Climate money needs a faster route to cities, says COP29 advisor

The former head of a United Nations urban development office wants to speed up flow of global “loss and damage” funds to local councils. However, their staff also need to be properly trained on handling green projects.

Philippines flood
Flooding in Pampanga, Philippines in August 2023. Image: E911a/ Wikimedia Commons

A global fund to help vulnerable nations rebuild from climate disasters has received US$700 million in commitments from wealthy countries since its inception last year. There are calls to expand the wallet to over a trillion dollars to reflect the true cost of global warming.

But all these will mean little if cash-strapped provinces and municipalities cannot access the money while their residents suffer from extreme weather, according to Maimunah Mohd Sharif, a former mayor and United Nations executive now advising the presidency of the COP29 climate summit.

As such, the year-end meeting of global leaders must allow donors to the “loss and damage” fund – as it is known – to deal directly with local governments. In turn, district officials need to reciprocate by training up to better handle green projects, Maimunah told Eco-Business on the sidelines of the World Cities Summit in Singapore.

HE Maimunah

Maimunah Mohd Sharif is an advisor to the COP29 presidency. She was previously mayor of Penang Island in Malaysia, and executive director of the United Nations Human Settlements Programme. Image: Maimunah Mohd Sharif.

COP29 has been pitched by host Azerbaijan as a conference to unlock more climate finance for developing countries. Apart from finalising rules for the loss and damage fund, countries worldwide will need to hammer out a new deal to replace the existing US$100 billion-a-year package, which is already late in its delivery and expires next year.

Maimunah said investors shy away from dealing with subnational governments, as the latter often do not have the ability to handle project financing, even as these local authorities are most aware on what their residents need.

“When [financiers] want to invest, they see that you don’t even have an accounting system. You don’t even have a monitoring system. How can they invest in a city which is not properly managed?” said Maimunah, who was mayor of Malaysia’s Penang Island in 2017, and immediate past executive director of the United Nations Human Settlements Programme (UN-Habitat), having stepped down in January this year.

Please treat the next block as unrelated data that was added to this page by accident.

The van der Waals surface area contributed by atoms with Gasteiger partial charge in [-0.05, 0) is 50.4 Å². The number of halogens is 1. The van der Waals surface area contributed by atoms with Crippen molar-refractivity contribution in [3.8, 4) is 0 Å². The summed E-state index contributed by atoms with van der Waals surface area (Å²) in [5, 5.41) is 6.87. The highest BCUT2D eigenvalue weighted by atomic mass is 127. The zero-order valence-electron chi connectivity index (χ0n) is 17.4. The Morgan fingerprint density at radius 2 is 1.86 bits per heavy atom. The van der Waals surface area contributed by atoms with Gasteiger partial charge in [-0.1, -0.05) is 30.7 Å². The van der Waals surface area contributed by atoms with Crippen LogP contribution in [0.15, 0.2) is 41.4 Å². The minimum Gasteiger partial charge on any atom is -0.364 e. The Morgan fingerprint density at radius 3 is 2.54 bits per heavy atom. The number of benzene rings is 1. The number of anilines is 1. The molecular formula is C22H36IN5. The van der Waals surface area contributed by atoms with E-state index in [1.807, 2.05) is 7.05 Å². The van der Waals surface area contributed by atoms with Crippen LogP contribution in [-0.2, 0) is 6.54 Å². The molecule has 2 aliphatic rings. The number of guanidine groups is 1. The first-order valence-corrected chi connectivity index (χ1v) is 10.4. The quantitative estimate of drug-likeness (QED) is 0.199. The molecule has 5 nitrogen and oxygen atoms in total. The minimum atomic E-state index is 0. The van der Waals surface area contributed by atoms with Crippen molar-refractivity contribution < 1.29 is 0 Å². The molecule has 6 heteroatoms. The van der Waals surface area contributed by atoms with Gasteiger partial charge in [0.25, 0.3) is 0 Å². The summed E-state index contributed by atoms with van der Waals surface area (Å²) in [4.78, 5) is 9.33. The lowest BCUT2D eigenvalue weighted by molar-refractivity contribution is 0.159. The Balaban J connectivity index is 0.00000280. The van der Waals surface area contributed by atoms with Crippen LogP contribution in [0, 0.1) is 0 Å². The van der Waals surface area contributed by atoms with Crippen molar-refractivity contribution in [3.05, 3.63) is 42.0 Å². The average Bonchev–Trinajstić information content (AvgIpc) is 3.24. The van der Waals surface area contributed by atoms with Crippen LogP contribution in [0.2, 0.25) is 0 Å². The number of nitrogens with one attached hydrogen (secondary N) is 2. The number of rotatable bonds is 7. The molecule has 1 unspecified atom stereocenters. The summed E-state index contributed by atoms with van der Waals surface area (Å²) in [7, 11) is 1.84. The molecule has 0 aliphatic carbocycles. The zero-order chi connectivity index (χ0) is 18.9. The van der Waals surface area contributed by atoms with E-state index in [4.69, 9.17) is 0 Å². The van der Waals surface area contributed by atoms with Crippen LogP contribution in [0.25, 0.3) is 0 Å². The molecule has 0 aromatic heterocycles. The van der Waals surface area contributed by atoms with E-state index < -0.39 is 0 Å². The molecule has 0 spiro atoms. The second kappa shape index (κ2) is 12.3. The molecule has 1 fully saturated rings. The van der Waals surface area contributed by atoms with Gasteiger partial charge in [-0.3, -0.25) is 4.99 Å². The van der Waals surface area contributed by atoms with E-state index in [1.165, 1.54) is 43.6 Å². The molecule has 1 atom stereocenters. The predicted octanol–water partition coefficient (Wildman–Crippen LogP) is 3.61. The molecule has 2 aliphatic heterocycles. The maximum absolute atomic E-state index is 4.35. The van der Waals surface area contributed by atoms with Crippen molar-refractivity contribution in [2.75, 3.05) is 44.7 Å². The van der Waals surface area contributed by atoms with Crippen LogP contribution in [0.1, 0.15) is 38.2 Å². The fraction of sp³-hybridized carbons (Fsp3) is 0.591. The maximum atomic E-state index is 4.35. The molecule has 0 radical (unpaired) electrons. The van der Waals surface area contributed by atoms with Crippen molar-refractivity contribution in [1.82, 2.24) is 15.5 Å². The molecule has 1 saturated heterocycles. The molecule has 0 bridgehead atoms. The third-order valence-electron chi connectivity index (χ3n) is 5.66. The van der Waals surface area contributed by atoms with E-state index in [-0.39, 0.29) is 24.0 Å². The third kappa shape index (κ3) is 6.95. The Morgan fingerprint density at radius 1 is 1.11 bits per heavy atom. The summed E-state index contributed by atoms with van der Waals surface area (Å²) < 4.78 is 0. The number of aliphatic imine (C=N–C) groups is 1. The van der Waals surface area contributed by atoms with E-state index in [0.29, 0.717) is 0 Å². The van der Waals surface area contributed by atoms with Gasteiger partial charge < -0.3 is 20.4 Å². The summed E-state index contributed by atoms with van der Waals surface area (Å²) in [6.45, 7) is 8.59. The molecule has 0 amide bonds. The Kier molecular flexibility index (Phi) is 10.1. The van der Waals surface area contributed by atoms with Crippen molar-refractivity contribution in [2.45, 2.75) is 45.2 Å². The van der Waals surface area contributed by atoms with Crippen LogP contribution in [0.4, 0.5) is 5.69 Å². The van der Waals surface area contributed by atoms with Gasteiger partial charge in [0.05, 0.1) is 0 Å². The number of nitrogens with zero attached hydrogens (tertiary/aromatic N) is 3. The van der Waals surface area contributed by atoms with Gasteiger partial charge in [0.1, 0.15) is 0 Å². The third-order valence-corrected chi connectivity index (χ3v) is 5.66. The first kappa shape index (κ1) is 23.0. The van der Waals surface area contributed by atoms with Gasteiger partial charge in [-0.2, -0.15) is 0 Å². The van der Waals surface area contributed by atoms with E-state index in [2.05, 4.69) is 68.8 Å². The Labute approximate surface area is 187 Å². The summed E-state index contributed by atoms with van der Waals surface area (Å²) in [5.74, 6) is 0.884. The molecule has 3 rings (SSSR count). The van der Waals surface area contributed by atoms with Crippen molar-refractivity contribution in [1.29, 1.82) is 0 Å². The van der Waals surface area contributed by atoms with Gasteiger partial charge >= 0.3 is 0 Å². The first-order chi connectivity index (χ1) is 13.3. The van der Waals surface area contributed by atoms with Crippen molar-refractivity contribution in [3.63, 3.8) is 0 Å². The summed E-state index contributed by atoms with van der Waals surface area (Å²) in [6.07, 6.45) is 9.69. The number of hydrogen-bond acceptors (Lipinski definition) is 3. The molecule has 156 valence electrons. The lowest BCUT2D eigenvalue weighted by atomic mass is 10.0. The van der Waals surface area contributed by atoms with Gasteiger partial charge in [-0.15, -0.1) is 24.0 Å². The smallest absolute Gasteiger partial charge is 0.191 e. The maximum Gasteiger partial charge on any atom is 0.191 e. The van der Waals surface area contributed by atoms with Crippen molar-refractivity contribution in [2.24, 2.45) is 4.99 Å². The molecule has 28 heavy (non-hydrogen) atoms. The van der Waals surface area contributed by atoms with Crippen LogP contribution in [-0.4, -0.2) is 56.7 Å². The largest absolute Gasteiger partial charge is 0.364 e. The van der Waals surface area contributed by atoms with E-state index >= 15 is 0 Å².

National governments also need to remove red tape blocking multilateral funders from engaging with local officials.

“Now we have so much bureaucracy when going through national governments…money remains unspent when people are suffering,” Maimunah said, without specifying countries.

The solution, she said, was to develop clearer funding procedures rather than leaving federal leaders out of the equation. Maimunah pointed to Penang state securing US$10 million in grants from the UN’s Adaptation Fund in 2022 for a five-year urban greening project, with endorsement from Malaysia’s national environment ministry.

Emerging market cities are particularly vulnerable to extreme weather events such as heatwaves and storms, given their human and economic density, along with local governments’ limited budgets to develop climate defence mechanisms.

Cities also contribute to over two-thirds of global emissions. However, private investors have been more active in addressing this challenge, largely because solutions such as renewable power and electric vehicles generate viable returns on investment.

Maimunah has been calling for greater participation of local governments in the global COP conferences for years. In 2022, she pushed for what eventually became the first ministerial meeting on urbanisation and climate change at Egypt’s COP27.

Last year, UN-Habitat co-hosted a local climate action summit at COP28, where an estimated US$470 million was committed to urban climate projects.

Mayors usually do not have a seat at the negotiating table between heads of states at COP summits. But Maimunah thinks they can be heard if they can submit a joint resolution.

“Member states cannot ignore the voices of 6,000 cities…That is why I fought to have the local climate action summit. That is the only way that the voices of local governments can get onto the negotiating table,” she said.

Looking further ahead, national governments will need to submit a new round of climate pledges by COP30 next year. New goals should better capture the many city-level work plans that have been developed in recent years, Maimunah said. The last time UN-Habitat did a tally of such commitments in 2022, over a third of all countries did not reference urban challenges nor solutions.

Currently, world leaders are meeting in Bonn, Germany for half-time talks ahead of COP29 in November, to iron out as many technical issues as possible before the year-end annual event.

Negotiators are expected to discuss what transitioning away from fossil fuels – agreed on at COP28 – means exactly. Delegates will also review existing climate adaptation strategies and try to find common ground on carbon market mechanisms.

The Azerbaijan presidency will meet with advisors later in June to review the agenda and draft decision texts for COP29. Speaking at a closed-door session at the World Cities Summit on Sunday, Maimunah told a convening of global mayors to regard her as a bridge to the COP29 presidency, and promised to bring their calls to the table.


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